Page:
Secondary school students' perspectives of environmental Quality in Kenya: a case study ofBungoma District
TOILI, William Wanjala
MetadataShow full item record
Concern had been raised to the effect that Secondary. School students in Kenya lacked conservation principles in their day-to-day lives. In light of this, it was the purpose of this study to understand the meanings the Secondary school students attributed to the quality of their local environments. To do this a phenomenological theoretical framework was employed. This had not been used in the earlier studies identified in the literature. This allowed the use of qualitative research methods that enabled the students to reveal their innermost dispositions with regard to their perceptions and extent to which they participated in fostering environmental quality. The study was significant because it contributed to a deeper understanding of the students' social actions and behaviours in their local environments. It also attempted to gain a phenomenological understanding of the person - environment relationship. Moreover, it evolved a model for evaluating environmental education programs. The review of literature showed that research on students' perspectives of environmental quality and the extent to which they participated in its conservation was rare. This was attributed to the use of research approaches that were not interpretive in nature. In light of this, the study employed a phenomenological paradigm to invoke students' perspectives of environmental quality. The study was carried out in two phases. In the pilot study which lasted for eight months, a purposive sample of 60 students at Busakala Secondary School in Bungoma District participated as key informants. ~~~u.K.h in-depth interv~ews, document analysis and observations, the students' perspectives of the quality of their local environments were depicted. The data were thematically analysed. The themes that emerged were incorporated in the questionnaire, which was used to validate the data in the main study. The questionnaire was administered to a purposive sample of 272 students in the main study. Achievement tests in environmental education were also administered to the students. The students were selected from 22 secondary schools in Bungoma District. The schools were randomly selected from a total of 111 schools. xv The data were analysed qualitatively to determine students' environmental perspectives. The results of the study showed that most students who participated in the study had not developed requisite environmental knowledge, which would enable them, participate in positive environmental action. Due to lack of requisite knowledge the students' perception of the various attributes of environmental quality was inadequate. The results showed that most students only recognized the interacting factors of the simpler environmental processes that effected the quality of their local environments but not the more complex ones. Although they also identified the attributes of a quality environment the students still held misconceptions about the various attributes of environmental quality. For example they were unable to discern visual pollution, aesthetics, and biodiversity conservation in their local environments. The study further indicated that most students did not adequately participate in protecting and improving the quality of their environment. The limited participation was attributed to the fact that the students did not posses dynamic qualities and adequate environmental knowledge and awareness. This was attributed to students' own beliefs, cultural values, and the failure of the schools to expose them to a fruitful environmental education program. It was concluded that the students' limited environmental action was not due to indifference or apathy. Rather it was due to the lack of dynamic qualities buttressed by the students' own beliefs, cultural values, ethos of the schools, instructional methods, and the nature of external examinations all of which did not encourage acquisition of the necessary practical skills and values. These factors affected their overall perspectives of environmental quality, which were chiefly anthropocentric in nature. Several essential recommendations are made for the reorganization of environmental education in secondary schools in order to make it more effective. These include immediate reassessment by policy makers of environmental education content witha view to harmonising it in the school curriculum and establishment of a Department of Environmental Education in the Ministry of Education to co-ordinate its implementation. There is also need for curriculum developers and evaluators to develop a framework for the teaching and evaluation of environmental education in schools. It is xvi also recommended that schools should adopt a "whole school approach" to the teaching and learning of environmental education as one essential way of informing their ethos. In addition, it is recommended that teachers should approach environmental issues o practically. Further research should be done regarding the contribution of environmental awareness and attitudes in environmental action. There is also need to find the relationship between environmental action and other variables such as gender, ecological zones, sex composition of the school and subject areas of study. Besides, it is recommended that further research be done regarding the various pedagogical strategies, which fostered the development of dynamic qualities in students and the development of instruments to measure these qualities.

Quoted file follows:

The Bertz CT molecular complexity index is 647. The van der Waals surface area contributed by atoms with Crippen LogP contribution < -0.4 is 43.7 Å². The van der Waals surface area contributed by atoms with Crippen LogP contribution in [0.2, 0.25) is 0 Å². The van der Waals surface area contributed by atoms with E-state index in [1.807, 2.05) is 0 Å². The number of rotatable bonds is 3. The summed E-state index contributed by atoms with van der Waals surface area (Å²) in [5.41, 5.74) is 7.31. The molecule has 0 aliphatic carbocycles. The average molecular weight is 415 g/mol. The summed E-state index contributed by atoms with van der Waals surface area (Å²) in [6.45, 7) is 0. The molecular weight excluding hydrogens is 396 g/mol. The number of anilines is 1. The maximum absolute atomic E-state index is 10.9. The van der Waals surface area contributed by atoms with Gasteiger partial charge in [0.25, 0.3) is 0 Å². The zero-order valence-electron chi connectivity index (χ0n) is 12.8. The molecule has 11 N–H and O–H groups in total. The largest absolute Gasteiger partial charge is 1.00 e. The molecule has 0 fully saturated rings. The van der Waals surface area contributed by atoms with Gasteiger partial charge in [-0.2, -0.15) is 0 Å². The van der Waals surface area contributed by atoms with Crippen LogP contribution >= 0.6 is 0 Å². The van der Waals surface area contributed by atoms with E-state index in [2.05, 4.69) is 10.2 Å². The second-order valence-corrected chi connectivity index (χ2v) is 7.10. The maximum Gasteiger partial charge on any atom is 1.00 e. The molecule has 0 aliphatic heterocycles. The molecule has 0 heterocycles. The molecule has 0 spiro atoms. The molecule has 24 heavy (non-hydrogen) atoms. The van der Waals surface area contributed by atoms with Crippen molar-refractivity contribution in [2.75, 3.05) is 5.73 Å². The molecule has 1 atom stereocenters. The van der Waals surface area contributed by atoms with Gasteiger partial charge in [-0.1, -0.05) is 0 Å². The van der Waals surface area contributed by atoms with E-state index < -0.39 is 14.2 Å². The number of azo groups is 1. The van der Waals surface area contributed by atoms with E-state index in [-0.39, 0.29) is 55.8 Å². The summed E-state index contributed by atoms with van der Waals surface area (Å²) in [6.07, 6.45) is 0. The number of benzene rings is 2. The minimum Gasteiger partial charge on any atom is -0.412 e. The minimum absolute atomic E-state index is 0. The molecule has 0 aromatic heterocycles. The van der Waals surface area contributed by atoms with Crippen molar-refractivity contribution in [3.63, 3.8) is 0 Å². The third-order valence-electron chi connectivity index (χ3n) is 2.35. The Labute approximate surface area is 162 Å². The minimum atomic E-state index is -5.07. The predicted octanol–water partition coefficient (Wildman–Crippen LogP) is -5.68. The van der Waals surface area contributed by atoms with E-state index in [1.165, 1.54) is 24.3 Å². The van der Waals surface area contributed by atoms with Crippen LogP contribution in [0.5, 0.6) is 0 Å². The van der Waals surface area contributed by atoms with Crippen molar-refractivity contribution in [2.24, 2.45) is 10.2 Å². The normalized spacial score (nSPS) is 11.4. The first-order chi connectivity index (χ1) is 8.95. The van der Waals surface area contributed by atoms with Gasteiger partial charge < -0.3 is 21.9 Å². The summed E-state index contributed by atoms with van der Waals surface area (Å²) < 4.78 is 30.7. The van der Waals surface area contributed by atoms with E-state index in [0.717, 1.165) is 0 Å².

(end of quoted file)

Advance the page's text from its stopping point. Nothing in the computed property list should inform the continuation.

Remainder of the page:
- School of Education